I'd be really careful assuming that there are more opportunities in nursing. There is not a nursing shortage, there is an experienced nursing shortage. Out of the 50 or so that I graduated with maybe 10 of us had jobs lined up immediately. There are some who never got jobs as far as I'm aware and have either quit looking or are working in different fields. There are some new grads that have been without nursing related jobs for so long now that they are not marketable, they've lost skills since graduating.

    This might sound extremely pessimistic but anyone considering the field needs to be aware of the job market is really like.

  • Aug 26 '13

    Try your local county health department. I was offered $20/hr. for immunizations.. etc. Good luck.

  • Aug 25 '13

    You can check into teaching NCLEX prep courses. I taught for Kaplan for 7 years (GRE/GMAT/LSAT), and the pay was really good for very part-time, flexible hours. I know they're generally desperate for NCLEX teachers.

  • Aug 23 '13

    How many of you nurses have told your kids this? LOL.

  • Aug 23 '13

    Keep trying. Me I wouldnt even list the job. Dont know where you are but if you would be will to go into psych the are always hiring at Thomasville medical center in NC. And everyone I worked with was in thier second career. 50yrs would be zero of a barrier.

  • Aug 23 '13

    Well said. A missing med "an inhaler"... is a HUGE error. Breathing is on the top of Maslow's hierarchy for a reason!

  • Aug 23 '13

    Lost you At "old Hag" Perhaps that attitude was apparent.
    BTW- I landed my dream job @ 61.
    Respect goes a long way.

  • Aug 23 '13

    I think the OP is new here and did not express her problem/views in a "politically correct" way ... but I think she raises a valid point. She and her colleagues may be dealing with a serious situation in which patients can be harmed. As a profession, we need to develop fair, compassionate ways of dealing with nurses who, because of age or illness or whatever, can no longer meet an acceptable standard of performance.

    Many of us will face this issue in our careers -- both as we become less able with advancing age, and as we see it in our colleagues. Just because we were once at the peak of our abilities and able to leap tall buidlings in a single bound does not mean we will always be so capable. How can best handle that when it starts happening to us? How can we help our colleagues cope with those changes and know when it is time to move on to another stage of life? Do we wait until a patient is seriously harmed?

    Let's stop bashing the OP for her lack of grace in bringing up the topic ... and start addressing the topic itself. It is a serious one that is expected to become more common as the large number of baby boomers in the workforce start becoming elderly. We can't ignore the reality of it.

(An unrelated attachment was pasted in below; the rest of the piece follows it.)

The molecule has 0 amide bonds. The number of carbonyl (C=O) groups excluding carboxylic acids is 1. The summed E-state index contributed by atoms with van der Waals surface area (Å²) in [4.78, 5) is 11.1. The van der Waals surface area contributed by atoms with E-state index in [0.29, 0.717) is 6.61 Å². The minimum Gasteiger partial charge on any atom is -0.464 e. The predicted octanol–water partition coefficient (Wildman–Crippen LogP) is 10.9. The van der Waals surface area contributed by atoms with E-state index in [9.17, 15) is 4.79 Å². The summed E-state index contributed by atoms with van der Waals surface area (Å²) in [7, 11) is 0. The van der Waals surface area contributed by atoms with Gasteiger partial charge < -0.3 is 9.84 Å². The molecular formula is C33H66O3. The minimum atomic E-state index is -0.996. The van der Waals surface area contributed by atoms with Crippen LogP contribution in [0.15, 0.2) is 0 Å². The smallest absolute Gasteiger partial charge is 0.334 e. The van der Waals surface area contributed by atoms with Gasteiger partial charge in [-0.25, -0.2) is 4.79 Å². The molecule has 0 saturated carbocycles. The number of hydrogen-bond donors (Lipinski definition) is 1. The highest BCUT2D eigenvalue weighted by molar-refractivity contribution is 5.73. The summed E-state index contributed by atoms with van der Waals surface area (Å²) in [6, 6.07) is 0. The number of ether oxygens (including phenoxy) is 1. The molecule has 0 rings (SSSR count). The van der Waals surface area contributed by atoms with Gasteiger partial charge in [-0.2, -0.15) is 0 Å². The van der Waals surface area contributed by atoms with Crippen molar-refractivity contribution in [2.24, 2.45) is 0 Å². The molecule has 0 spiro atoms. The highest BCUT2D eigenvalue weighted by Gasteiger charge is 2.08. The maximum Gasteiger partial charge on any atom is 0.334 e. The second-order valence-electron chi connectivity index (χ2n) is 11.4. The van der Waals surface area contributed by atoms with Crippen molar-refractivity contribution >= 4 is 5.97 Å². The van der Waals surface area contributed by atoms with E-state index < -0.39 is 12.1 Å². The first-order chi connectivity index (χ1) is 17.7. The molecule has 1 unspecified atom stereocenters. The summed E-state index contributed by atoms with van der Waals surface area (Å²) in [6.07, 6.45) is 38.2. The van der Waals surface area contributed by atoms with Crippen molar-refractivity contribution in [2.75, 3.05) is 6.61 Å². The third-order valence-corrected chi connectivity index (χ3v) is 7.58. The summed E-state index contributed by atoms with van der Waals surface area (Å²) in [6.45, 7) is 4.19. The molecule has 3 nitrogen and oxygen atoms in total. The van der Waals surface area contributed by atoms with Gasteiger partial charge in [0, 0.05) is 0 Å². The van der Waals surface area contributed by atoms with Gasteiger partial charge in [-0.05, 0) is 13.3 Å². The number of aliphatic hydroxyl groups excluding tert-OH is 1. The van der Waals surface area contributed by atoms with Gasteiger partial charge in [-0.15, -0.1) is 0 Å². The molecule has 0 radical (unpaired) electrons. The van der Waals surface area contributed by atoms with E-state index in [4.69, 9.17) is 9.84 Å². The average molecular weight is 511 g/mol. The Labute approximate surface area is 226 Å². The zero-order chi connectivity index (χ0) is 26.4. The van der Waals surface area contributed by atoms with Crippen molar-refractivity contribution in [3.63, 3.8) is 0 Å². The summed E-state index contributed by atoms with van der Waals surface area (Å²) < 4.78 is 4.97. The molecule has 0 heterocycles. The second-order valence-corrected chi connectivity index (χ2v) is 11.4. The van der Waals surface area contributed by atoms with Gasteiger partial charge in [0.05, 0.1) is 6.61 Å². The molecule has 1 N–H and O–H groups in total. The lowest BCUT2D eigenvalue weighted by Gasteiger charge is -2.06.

• Aug 23 '13

    Quote from Esme12
    I think that if management was as fed up with her they would do something about it. I think patience and kindness is a virtue.

    I think she gets tearful and upset because she hears her fellow nurses making unkind statements about her and poking fun of some circles that is called bullying or lateral violence. I think as much as pregnant women get allowances to avoid infectious diseases and other patient assignments due to pregnancy...... that if this nurse really isn't able to or doesn't like to care for the open hearts.....allowances can be made for her by her fellow workers. Turnabout is fair play

    If you were a new grad and she did this to you....she would be an old bat eating her young.

    You don't know what personal burdens she has that forces her to work. Maybe she just loves to be around her peers and patients. Many nurses that were supposed to retire can't because when the market crashed we lost half if not all of our retirement and since hospitals don't provide pensions....we can't retire as there is nothing left to retire on.

    Back in the day we tried to help patients and go that extra is what we did. It is what she still should do. We did NOT try to push our personal biases down our patients throats. If a simple cigarette helps defuse a situation it beats using the energy, and time, causing the patient to get angry and upset and having to call the MD, negotiate with the patient medicate the patient....all which is very time consuming.

    I don't know your patient nurse ratio on night but I an sure you all would like to adsorb her 6 or 7 patients in addition to your load. I think poking fun at her appearance because if you don't think she hears you...guess again.

    I think your floor needs some self reflection and your supervisors need to exercise more discretion with their personal shutting their mouths.....for it doesn't belong being vented to the staff as it adds fuel to the fire and does nothing to promote teamwork.

    Matt. 7:1 "Do not judge, or you too will be judged."

    Remember ........every day you age so...... There but for the Grace of God go I.
    I love your post Esme, your right on the money!

    I've worked with an RN who was in her mid/late 70s and she was incredible. The patients weren't "afraid" of the way she looked (you sound quite ageist OP btw) she was able to relate to them and make them feel so safe. Plus she was OLD SCHOOL with some of her practices but the patients loved her for them!

    My point is, I think if your work was really worried, management would have done more then "stop her from doing CABG preps".

    and I agree I think she's crying because she picks up that the rest of the staff are making fun of her. This story is really upsetting for me, she obviously loves her work and the patients and she's being laughed at by her co workers. I want to give her a hug and I don't even know her!

    And I would rather an old school nurse look after me and my family over the new style of nurses that the western world produces at present any day.